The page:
Something I’ve seen a lot lately while browsing Twitter for new friends to follow is people labeling themselves as an “aspiring minimalist”.
Aspiring? Aspiring to me sounds dreamy, like those far off dreams we have of living on an island and being a surf instructor, when we have never even touched a surf board. It lacks the concreteness of reality.
Why limit yourself?
If you “want very much” to be a minimalist, why not be one?
Perhaps those self-defined aspiring minimalists are just waiting to find the time to go through all their belongings. Maybe they long for a clutter-free home, yet see the process as so grand and daunting, they can never quite seem to spare an afternoon.
I invite them to find 30 minutes to clear one junk drawer.
Perhaps there are some aspiring minimalists who have taken those first steps, gone through the KonMari method with their wardrobe, and yet still don’t feel they’ve quite achieved “minimalist” status.
To them I say, you don’t have to live in an empty room to call yourself a minimalist. (tweet that)
How do you become a “minimalist”?
Minimalism can be a long, slow process. For some it can take years. You don’t have to wait until your mission is complete before claiming your title.
I don’t remember when I first started calling myself a minimalist. I think it was when I realized how much physical clutter affects me and when my perspective on possessions changed. With my new perspective came my new label.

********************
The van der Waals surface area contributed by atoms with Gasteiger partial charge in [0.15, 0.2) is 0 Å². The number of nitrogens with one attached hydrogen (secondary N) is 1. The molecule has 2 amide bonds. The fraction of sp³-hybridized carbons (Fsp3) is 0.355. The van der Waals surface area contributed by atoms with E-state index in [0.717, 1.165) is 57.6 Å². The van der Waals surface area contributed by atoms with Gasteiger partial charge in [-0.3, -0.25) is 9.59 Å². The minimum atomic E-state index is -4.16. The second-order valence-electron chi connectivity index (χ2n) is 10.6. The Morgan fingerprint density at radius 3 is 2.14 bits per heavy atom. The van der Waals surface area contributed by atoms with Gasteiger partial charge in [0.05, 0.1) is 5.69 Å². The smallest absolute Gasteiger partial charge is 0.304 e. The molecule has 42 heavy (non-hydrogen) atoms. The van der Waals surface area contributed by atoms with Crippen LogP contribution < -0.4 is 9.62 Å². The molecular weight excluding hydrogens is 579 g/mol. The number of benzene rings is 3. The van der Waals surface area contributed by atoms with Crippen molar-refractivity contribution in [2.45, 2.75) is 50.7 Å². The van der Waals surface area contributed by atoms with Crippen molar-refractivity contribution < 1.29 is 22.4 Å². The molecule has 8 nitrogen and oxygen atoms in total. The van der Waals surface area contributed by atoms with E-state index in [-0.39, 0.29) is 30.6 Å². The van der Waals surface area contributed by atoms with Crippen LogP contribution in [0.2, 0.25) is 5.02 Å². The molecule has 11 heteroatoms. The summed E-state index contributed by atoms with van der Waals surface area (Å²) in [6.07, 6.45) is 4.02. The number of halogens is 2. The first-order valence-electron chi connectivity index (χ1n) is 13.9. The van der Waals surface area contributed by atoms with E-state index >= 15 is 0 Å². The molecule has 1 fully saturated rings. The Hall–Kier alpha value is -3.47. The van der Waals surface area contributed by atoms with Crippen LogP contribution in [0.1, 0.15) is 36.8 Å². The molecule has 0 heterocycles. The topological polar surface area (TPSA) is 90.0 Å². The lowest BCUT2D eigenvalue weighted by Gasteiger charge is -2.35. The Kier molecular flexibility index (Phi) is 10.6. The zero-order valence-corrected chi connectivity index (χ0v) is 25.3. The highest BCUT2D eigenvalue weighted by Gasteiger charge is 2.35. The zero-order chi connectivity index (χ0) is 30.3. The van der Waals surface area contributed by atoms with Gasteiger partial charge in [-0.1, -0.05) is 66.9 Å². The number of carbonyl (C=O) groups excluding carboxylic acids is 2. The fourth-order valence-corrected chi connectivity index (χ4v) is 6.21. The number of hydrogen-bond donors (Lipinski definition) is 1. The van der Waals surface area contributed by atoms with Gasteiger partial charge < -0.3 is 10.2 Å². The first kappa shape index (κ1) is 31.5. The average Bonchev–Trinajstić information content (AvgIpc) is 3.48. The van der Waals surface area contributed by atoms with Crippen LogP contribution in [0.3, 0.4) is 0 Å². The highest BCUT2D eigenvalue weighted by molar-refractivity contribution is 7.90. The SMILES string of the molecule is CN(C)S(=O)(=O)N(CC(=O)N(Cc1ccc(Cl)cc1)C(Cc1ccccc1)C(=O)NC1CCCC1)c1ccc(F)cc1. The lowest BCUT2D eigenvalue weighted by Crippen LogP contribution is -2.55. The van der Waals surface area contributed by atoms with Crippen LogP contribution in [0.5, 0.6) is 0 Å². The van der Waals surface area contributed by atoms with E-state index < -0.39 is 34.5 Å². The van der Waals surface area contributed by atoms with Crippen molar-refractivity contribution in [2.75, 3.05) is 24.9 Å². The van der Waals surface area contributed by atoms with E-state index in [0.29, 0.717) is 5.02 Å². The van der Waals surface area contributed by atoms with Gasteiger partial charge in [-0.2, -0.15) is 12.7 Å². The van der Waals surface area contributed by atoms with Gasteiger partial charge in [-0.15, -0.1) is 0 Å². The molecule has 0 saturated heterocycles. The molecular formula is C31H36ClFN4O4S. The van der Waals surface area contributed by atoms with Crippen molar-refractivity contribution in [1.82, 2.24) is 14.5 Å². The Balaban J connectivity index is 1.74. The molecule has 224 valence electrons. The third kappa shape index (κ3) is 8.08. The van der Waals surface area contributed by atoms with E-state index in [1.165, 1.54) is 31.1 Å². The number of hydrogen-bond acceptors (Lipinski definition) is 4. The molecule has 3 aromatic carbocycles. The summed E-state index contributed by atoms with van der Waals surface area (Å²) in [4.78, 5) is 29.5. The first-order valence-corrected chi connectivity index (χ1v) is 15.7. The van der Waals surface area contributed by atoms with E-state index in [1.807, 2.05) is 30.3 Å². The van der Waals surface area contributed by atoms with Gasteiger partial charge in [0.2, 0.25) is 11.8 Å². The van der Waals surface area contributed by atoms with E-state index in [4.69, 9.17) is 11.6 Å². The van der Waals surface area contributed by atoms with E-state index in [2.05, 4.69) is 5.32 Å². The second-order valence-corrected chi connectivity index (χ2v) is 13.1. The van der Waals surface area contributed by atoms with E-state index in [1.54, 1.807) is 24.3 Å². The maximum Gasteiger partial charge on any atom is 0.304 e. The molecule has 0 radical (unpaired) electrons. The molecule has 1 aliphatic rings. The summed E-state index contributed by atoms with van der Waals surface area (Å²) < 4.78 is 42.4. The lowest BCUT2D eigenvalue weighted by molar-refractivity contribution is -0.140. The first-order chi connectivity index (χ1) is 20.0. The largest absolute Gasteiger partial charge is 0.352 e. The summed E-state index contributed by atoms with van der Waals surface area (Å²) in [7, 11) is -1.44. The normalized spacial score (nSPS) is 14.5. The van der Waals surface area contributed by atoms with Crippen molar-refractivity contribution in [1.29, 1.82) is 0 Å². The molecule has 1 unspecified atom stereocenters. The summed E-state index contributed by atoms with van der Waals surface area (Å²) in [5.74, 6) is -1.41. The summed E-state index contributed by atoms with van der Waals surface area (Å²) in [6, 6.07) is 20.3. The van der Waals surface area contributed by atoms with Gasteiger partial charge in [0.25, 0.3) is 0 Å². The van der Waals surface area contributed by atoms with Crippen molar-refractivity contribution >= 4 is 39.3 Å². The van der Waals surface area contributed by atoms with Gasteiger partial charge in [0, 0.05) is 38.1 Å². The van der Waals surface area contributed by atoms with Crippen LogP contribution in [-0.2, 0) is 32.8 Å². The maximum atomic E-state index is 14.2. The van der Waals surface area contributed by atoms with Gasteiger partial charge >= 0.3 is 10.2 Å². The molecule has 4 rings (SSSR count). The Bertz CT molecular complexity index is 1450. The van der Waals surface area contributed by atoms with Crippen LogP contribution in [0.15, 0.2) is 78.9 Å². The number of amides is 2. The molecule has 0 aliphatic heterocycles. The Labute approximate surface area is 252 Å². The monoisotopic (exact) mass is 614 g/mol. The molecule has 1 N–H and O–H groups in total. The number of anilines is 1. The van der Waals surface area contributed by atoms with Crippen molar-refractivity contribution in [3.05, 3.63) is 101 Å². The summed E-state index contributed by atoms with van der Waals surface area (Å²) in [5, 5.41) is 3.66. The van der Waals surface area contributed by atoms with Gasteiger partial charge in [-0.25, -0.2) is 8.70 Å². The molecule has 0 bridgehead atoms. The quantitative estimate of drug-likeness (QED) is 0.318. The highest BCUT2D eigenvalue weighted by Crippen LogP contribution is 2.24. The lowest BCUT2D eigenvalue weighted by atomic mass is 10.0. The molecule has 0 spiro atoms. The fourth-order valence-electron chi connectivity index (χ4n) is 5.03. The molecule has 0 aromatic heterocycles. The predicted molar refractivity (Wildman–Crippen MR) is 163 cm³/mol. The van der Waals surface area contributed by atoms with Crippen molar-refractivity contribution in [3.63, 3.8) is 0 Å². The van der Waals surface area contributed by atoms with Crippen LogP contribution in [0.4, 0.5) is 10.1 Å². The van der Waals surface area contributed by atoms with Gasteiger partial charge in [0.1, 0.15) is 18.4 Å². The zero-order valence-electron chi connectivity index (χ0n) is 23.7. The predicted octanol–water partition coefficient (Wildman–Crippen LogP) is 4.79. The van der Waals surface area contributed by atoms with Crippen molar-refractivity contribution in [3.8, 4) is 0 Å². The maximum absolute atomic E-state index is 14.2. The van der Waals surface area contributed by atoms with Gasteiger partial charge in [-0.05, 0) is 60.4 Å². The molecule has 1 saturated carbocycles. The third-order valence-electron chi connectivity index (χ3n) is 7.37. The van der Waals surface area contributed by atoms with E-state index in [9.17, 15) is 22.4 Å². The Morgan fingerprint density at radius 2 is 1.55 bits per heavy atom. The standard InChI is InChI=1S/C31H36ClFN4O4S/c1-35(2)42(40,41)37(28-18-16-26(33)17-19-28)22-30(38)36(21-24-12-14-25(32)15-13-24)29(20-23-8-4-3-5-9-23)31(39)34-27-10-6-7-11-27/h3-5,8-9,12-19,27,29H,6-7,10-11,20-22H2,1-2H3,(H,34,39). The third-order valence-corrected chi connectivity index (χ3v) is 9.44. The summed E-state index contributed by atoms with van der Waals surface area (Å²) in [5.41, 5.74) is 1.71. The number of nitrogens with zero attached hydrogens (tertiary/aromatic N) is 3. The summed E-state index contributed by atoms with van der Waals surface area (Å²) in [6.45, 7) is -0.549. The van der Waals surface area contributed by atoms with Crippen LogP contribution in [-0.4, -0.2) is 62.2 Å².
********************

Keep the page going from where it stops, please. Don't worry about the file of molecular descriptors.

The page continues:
But in retrospect, I’ve always been a minimalist — I just didn’t realize it for many years. I lived in clutter for most of my life, and felt the emotional repercussions of it. I was a minimalist living in a cluttered house.
Do you have to wait until you’ve achieved Christ-like perfection before calling yourself a Christian? Or wait until you’re floating around in enlightenment before calling yourself a meditator? Or until you can bend in ways previously thought impossible before calling yourself a yogi? No. These things are practices, lifestyles, or ways of life. They are ideologies you can choose to follow because they resonate with you.
Minimalism isn’t as extreme as you think it is
We often picture a minimalist as someone who sits on the bare floor of an all-white apartment with maybe, maybe, a glass of water and a lamp in the corner.
Minimalism is not that extreme.
Everyday people living everyday lives can be minimalists. Your neighbor or child’s teacher or coworker might be one and you don’t even know it!
Minimalism doesn’t even have to be a huge change for you. You might find that you only have a few extra things around the house that aren’t serving you — yet what a difference it makes to remove them!
Making the jump
If you resonate with the ideas of minimalism, you are a minimalist. If you’re a minimalist and haven’t started decluttering your home or changing your purchasing habits yet, I invite you to start now. It’s uncomfortable to live counter to what feels true to you. And living with intention feels so much better.